Landscape Ecology

, Volume 17, Issue 1, pp 27–41

Spatio-temporal modelling of broad scale heterogeneity in soil moisture content: a basis for an ecologically meaningful classification of soil landscapes

  • Alessandro Gimona
  • Richard V. Birnie

DOI: 10.1023/A:1015236110766

Cite this article as:
Gimona, A. & Birnie, R.V. Landscape Ecol (2002) 17: 27. doi:10.1023/A:1015236110766


We describe the classification of landscapes characterised bymineral soil using a model that calculates soil moisture availability on amonthly basis. Scotland is used as a case study area. The model uses potentialsoil moisture deficit, estimated using broad scale (40 × 40 km)climate patterns, in conjunction with meteorological station measurements toobtain finer scale values of climatic soil moisture deficit. Point estimates ofsoil available water are obtained for soil characteristics using appropriatepedotransfer functions, and geostatistical techniques are used to upscale theresults and interpolate to a 1-km grid. Known heterogeneityin soil physical characteristics is used to provide local corrections to thepotential soil moisture deficit, estimated using the climatic variables above.Temporal profiles of monthly water content are modelled for each1-km location and classified into six classes usingunsupervised cluster analysis. The spatial distribution of these classesreflects regional variations in the availability of moisture and energy, onwhich finer-grained topographic patterns are superimposed. In the case study,the broad scale spatial heterogeneity of heathlands and grasslands on mineralsoils in Scotland is shown to be strongly related to the soil moistureclassification. The results can be used in studies investigating the patternsofdistribution of communities at the landscape and regional scale.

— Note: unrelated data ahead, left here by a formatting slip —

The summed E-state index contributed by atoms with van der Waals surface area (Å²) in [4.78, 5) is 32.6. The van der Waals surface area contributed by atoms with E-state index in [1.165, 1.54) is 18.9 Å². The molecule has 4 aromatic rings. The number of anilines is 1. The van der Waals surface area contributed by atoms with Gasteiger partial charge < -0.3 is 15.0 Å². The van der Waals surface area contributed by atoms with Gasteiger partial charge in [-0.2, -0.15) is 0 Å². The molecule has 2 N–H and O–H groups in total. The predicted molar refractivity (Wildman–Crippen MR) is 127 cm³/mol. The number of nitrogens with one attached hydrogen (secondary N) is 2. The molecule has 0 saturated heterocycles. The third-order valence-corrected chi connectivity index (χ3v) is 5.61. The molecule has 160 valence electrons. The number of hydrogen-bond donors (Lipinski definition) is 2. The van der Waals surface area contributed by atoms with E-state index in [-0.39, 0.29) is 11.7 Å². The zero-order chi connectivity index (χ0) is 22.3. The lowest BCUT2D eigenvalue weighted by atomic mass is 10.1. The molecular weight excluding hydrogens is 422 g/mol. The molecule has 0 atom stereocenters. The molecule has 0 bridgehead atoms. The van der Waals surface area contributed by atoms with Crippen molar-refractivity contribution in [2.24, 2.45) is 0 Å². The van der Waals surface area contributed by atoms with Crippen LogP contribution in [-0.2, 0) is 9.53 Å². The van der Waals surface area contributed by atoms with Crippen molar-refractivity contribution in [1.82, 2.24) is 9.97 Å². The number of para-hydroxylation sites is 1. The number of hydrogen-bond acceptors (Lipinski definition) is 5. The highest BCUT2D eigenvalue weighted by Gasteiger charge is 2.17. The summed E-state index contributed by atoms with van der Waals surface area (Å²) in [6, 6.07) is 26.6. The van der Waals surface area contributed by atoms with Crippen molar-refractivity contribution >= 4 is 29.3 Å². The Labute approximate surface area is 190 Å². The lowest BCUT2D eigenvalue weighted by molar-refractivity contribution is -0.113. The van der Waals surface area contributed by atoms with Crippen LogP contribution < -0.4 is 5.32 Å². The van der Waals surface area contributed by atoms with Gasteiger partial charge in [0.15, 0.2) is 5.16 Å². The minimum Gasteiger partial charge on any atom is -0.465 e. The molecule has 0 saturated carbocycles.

Broad scale Grasslands Heather Heterogeneity Model Soil landscapes Soil moisture Vegetation 

Copyright information

© Kluwer Academic Publishers 2002

Authors and Affiliations

  • Alessandro Gimona
    • 1
  • Richard V. Birnie
    • 1
  1. 1.Land Use Change ProgrammeThe Macaulay Land Use Research Institute (MLURI)CraigiebucklerUK

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